July 28, 2008
The Ultimate summer sport
If either Boy in Black or Shaggy Hair Boy were asked to list the five items they absolutely can't leave home without, I have no doubt what the first item on the list would be: a disc. (Or what people my age call a frisbee.) In fact, on the trip we took last week, all of us crammed into a very small car, Boy in Black still packed a whole bag of discs. I don't think he'd even go to the grocery store without a disc. You never know when someone might want to throw around in the parking lot.
As far at my kids are concerned, all daylight hours should be spend a) "throwing around" to improve your skills or b) playing a game of Ultimate. For those of you who don't know the game of Ultimate, it's played on a field with roughly the same dimensions as a football field, with seven players on each team. The game looks a bit like soccer, except instead of kicking a ball from player to player, they throw the disc. And they can't move with the disc in their hand. It's a fast-moving, exciting game, with people running and diving to catch the disc.
When my kids were little, I didn't encourage them to play organized sports. I never cared for the way that adults would be in charge of the games, with grown-ups officiating and setting the rules, with parents pressuring kids to do well, with coaches encouraging macho behavior. Oh, I know not all teams do that kind of thing — I've had students who have had terrific experiences on sports teams — but I've always preferred disorganized sports like neighborhood pickup games or individual sports like snowboarding.
But Ultimate is a bit different. It's a self-officiated sport. The fourteen players on the field have to trust each other to make calls. There is no hierarchy, and no one is in charge, except the players themselves. I like that. It's a cheap game too — all you need is a stretch of lawn, a bunch of people, and a disc. Even a top-of-the-line "official" game disk costs only $10 and can be used for years. No other equipment is required, although it's nice if you can afford a pair of cleats. It's not a game that takes years to learn: a kid who hasn't played until his senior year in high school can easily catch up with his peers and do well on a college club team. It's a competitive sport in the sense that the teams play each other for points, but it's really common to hear both teams yelling compliments when a player on either team makes a good play. It's an easy game to like.
Almost every evening all summer long, Boy in Black and Shaggy Hair Boy have organized an Ultimate game, sending text messages by cell phone to their friends to let them know when and where the game will be played. Most of the time, they hold the games in the soccer field behind the old elementary school in Traintrack Village, less than a mile from our house. Boy in Black brings the supplies: orange cones for marking out the field, jugs of water and gatorade, and a bag full of discs. Shaggy Hair Boy brings a pile of white and black shirts, so that once they decide on teams, they can play Dark vs. White.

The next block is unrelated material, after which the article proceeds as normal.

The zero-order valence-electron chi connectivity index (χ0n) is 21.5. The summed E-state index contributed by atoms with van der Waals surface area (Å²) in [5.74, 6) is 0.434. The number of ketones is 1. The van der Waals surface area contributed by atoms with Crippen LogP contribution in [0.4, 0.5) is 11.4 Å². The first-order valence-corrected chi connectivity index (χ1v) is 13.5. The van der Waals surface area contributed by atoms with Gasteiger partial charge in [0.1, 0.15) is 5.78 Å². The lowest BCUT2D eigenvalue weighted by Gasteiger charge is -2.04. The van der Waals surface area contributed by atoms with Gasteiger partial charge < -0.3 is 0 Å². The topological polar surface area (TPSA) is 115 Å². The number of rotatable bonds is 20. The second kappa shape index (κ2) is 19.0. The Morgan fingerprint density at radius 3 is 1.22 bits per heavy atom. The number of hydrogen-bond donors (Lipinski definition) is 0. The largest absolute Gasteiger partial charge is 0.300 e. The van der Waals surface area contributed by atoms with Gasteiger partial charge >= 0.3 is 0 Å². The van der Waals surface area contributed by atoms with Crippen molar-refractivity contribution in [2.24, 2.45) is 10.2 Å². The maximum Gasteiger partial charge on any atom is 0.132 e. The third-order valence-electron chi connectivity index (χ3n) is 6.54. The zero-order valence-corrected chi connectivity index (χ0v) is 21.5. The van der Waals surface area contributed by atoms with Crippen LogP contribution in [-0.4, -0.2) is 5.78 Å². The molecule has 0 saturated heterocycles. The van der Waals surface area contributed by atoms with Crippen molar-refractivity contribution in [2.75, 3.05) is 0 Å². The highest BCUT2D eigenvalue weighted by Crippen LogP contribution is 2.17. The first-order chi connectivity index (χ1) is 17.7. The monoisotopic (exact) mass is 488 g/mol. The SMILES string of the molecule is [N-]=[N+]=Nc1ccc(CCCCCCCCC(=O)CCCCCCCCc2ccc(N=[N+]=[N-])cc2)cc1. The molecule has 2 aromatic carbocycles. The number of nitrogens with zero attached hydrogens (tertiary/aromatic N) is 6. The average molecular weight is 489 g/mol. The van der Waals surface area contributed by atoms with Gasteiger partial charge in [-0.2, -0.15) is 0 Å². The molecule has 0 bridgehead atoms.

Sometimes, I play with them, especially when they've got an odd number of players and need someone to make even teams. I like hanging out with my kids and extras, no matter what they are doing, and I enjoy spending the evening running around the field or sitting in the shade of the tree where all of our stuff is piled. I can't really hold my own on the team — I am always the weakest player — but the kids shout encouraging stuff to me anyhow and keep asking me to play with them.
The kids who come to play are mostly high school or college-age guys; most are about a foot taller than me and in considerably better shape. I usually get asked to guard my daughter or With-a-Why. They both play far better than I can, but at least they are close to me in size. Well, at least for now. I suspect With-a-Why will be taller than me by the end of the summer. I keep asking all of our extras, "Can't you get one of your parents to play so I can get a more equal match-up?" but my wish for another middle-aged woman to play against has not yet been granted.
When I asked Boy in Black earlier this summer if he was going to do any volunteer work (he's got a full scholarship so he doesn't really need to work for money), he told me he wanted to concentrate on Ultimate. At first, I kind of rolled my eyes and thought, "Throwing around a frisbee? How is that contributing to the community?"
But I have to admit, as I am standing in the field, doing drills with Shaggy Hair or practicing my flick, and I watch teenagers arriving, talking to each other and hanging out on the grass as they wait for the game or grabbing discs to throw around, I can see that the games are, actually, something positive in our community. In a small town, there isn't much else for kids to do, and they could do far worse than spend hours running and jumping in a field, focusing on their skills, learning to cooperate with their team mates, and sitting on the lawn talking about their lives. In my eyes, organizing games that high school and college-age kids are willing to play with a 47-year-old mother has got to do something good for the community.
That's Pirate Boy in the photo.
Posted by jo(e)